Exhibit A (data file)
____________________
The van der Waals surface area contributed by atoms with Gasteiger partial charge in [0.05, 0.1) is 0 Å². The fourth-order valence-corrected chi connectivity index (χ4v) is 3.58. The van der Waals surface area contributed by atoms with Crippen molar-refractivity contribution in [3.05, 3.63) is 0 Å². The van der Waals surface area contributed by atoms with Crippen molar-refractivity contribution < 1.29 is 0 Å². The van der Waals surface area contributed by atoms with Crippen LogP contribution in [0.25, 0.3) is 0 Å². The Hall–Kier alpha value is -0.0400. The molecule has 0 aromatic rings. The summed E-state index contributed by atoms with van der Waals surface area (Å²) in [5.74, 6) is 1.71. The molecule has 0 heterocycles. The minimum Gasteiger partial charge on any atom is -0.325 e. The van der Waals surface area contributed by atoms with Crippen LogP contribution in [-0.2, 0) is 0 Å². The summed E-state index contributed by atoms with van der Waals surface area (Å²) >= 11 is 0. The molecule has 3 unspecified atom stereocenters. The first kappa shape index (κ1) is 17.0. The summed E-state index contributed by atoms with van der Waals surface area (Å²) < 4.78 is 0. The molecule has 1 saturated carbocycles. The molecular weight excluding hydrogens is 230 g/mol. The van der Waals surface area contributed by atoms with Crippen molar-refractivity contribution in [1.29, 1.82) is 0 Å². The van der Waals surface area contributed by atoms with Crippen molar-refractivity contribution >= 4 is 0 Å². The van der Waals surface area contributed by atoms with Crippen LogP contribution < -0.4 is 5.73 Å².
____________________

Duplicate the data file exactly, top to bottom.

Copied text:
The van der Waals surface area contributed by atoms with Gasteiger partial charge in [0.05, 0.1) is 0 Å². The fourth-order valence-corrected chi connectivity index (χ4v) is 3.58. The van der Waals surface area contributed by atoms with Crippen molar-refractivity contribution in [3.05, 3.63) is 0 Å². The van der Waals surface area contributed by atoms with Crippen molar-refractivity contribution < 1.29 is 0 Å². The van der Waals surface area contributed by atoms with Crippen LogP contribution in [0.25, 0.3) is 0 Å². The Hall–Kier alpha value is -0.0400. The molecule has 0 aromatic rings. The summed E-state index contributed by atoms with van der Waals surface area (Å²) in [5.74, 6) is 1.71. The molecule has 0 heterocycles. The minimum Gasteiger partial charge on any atom is -0.325 e. The van der Waals surface area contributed by atoms with Crippen LogP contribution in [-0.2, 0) is 0 Å². The summed E-state index contributed by atoms with van der Waals surface area (Å²) >= 11 is 0. The molecule has 3 unspecified atom stereocenters. The first kappa shape index (κ1) is 17.0. The summed E-state index contributed by atoms with van der Waals surface area (Å²) < 4.78 is 0. The molecule has 1 saturated carbocycles. The molecular weight excluding hydrogens is 230 g/mol. The van der Waals surface area contributed by atoms with Crippen molar-refractivity contribution in [1.29, 1.82) is 0 Å². The van der Waals surface area contributed by atoms with Crippen molar-refractivity contribution >= 4 is 0 Å². The van der Waals surface area contributed by atoms with Crippen LogP contribution < -0.4 is 5.73 Å².